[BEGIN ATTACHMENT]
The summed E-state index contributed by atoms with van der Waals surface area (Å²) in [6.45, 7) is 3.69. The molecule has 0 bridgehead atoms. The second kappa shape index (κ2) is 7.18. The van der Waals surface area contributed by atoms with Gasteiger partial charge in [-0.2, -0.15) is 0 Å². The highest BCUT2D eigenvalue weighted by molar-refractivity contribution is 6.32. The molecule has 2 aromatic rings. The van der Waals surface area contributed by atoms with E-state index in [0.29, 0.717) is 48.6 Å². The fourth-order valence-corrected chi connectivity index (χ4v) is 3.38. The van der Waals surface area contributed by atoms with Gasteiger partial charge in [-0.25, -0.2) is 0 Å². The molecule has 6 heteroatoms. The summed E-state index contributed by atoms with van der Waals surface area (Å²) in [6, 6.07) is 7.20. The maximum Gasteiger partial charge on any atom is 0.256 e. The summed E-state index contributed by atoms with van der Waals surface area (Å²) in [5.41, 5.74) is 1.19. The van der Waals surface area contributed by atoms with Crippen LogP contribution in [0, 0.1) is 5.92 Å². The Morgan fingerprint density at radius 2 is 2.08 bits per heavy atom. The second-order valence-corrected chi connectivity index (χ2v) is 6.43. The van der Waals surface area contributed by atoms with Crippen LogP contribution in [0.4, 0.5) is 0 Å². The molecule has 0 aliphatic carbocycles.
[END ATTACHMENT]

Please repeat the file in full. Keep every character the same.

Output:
The summed E-state index contributed by atoms with van der Waals surface area (Å²) in [6.45, 7) is 3.69. The molecule has 0 bridgehead atoms. The second kappa shape index (κ2) is 7.18. The van der Waals surface area contributed by atoms with Gasteiger partial charge in [-0.2, -0.15) is 0 Å². The highest BCUT2D eigenvalue weighted by molar-refractivity contribution is 6.32. The molecule has 2 aromatic rings. The van der Waals surface area contributed by atoms with E-state index in [0.29, 0.717) is 48.6 Å². The fourth-order valence-corrected chi connectivity index (χ4v) is 3.38. The van der Waals surface area contributed by atoms with Gasteiger partial charge in [-0.25, -0.2) is 0 Å². The molecule has 6 heteroatoms. The summed E-state index contributed by atoms with van der Waals surface area (Å²) in [6, 6.07) is 7.20. The maximum Gasteiger partial charge on any atom is 0.256 e. The summed E-state index contributed by atoms with van der Waals surface area (Å²) in [5.41, 5.74) is 1.19. The van der Waals surface area contributed by atoms with Crippen LogP contribution in [0, 0.1) is 5.92 Å². The Morgan fingerprint density at radius 2 is 2.08 bits per heavy atom. The second-order valence-corrected chi connectivity index (χ2v) is 6.43. The van der Waals surface area contributed by atoms with Crippen LogP contribution in [0.4, 0.5) is 0 Å². The molecule has 0 aliphatic carbocycles.